It is not Upwork's intention that money goes back from the freelancer to the client. It is true that there are some "safety valve" measures in place to handle certain rare and extreme circumstances. But it is always a gamble for a client to think that he might get some money back from a freelancer. It is much safer and easier if a client decides proactively that he will never try to get a refund back from a freelancer, and instead monitor monitor each freelancer's work proactively. The safter way to go is for a client to STOP paying a freelancer or never pay a freelancer money in the first place, rather than trying to get money back from a freelancer.
I will provide specific examples of the difference between "refund thinking" and more effective approaches to using Upwork, to help illustrate these points:
Mary hired a freelancer using an hourly contract. Mary thought that she could get a refund if everything didn't work out as she planned. The freelancer worked on the project for 4 weeks, billing a total of $2000. Then Mary realized that the freelance artist's style was not exactly right for the project. Mary asked Upwork for a refund for all of that work. Mary was only able to get a refund of $200 - which was for manually-logged time during one week previous to the time that Mary decided to dispute the freelancer's time.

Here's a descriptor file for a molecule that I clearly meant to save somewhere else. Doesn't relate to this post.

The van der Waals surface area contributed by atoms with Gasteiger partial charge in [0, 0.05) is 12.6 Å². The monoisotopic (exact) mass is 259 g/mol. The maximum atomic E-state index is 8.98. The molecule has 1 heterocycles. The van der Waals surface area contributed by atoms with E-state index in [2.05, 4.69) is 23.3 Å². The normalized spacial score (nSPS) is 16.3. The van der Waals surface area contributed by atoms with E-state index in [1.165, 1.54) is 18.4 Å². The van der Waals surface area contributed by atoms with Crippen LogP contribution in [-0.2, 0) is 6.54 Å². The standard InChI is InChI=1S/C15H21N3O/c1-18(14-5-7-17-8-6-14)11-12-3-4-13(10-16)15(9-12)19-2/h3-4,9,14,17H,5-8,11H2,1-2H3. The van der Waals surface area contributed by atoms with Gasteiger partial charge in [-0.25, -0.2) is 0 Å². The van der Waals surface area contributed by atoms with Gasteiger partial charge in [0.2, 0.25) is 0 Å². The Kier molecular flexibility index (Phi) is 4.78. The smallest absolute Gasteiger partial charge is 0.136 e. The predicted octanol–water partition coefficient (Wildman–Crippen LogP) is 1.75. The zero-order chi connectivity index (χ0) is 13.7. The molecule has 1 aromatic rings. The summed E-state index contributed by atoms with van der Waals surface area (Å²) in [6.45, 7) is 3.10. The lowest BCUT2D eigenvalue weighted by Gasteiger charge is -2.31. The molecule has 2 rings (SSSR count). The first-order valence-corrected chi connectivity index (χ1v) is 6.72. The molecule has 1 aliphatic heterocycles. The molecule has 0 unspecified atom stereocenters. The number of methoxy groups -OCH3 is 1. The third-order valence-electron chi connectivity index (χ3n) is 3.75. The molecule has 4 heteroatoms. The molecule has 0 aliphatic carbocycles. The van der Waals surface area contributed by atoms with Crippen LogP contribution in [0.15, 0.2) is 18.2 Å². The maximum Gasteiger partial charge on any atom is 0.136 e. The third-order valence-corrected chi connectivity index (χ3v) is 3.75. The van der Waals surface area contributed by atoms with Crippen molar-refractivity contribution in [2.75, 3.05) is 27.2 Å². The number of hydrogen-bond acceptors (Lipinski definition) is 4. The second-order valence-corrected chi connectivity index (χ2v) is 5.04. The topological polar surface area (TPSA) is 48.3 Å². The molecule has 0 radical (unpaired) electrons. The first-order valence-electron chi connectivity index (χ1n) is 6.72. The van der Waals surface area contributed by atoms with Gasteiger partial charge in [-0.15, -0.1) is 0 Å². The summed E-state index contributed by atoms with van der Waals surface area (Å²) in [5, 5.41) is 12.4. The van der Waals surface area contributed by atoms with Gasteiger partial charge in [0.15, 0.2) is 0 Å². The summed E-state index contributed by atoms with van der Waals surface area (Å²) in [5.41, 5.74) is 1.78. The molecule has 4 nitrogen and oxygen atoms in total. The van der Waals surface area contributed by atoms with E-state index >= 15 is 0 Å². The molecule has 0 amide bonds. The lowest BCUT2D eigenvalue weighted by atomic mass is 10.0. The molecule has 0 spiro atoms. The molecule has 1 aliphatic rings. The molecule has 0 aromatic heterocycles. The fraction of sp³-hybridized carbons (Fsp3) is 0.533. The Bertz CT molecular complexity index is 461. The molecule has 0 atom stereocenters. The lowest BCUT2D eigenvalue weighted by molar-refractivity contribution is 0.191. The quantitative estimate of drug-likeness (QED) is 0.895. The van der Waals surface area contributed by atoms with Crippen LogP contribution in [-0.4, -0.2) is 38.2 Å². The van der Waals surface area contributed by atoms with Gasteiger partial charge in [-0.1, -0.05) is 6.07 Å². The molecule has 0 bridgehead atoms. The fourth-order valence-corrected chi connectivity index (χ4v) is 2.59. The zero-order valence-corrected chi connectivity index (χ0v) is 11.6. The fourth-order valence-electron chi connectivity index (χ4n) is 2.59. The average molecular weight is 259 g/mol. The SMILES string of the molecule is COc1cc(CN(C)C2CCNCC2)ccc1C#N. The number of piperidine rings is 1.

Elizabeth hired a freelancer using an hourly contract. Elizabeth monitored the work carefully. She quickly realized that the freelance artist's style was completely wrong for the project! She closed the contract, after $40 had been billed. Elizabeth hired ANOTHER artist. That artist worked for 4 weeks, billing $2000. Elizabeth checked the work diary every day and could observe the artist's progress on the project. Elizabeth loved the style of art this freelancer submitted. She used it for her project.
Sam hired a freelancer to illustrate a children's book. He funded an escrow payment of $2000. When the artist submitted the work, Sam realized the style wasn't quite right for the project. Sam asked for a refund. The artist disputed Sam's request. Eventually this went to arbitration. Sam paid $291 for arbitration. The arbitrator decided that all $2000 should go to the artist. Sam paid a total of $2291 and ended up not using any of the freelancer's work.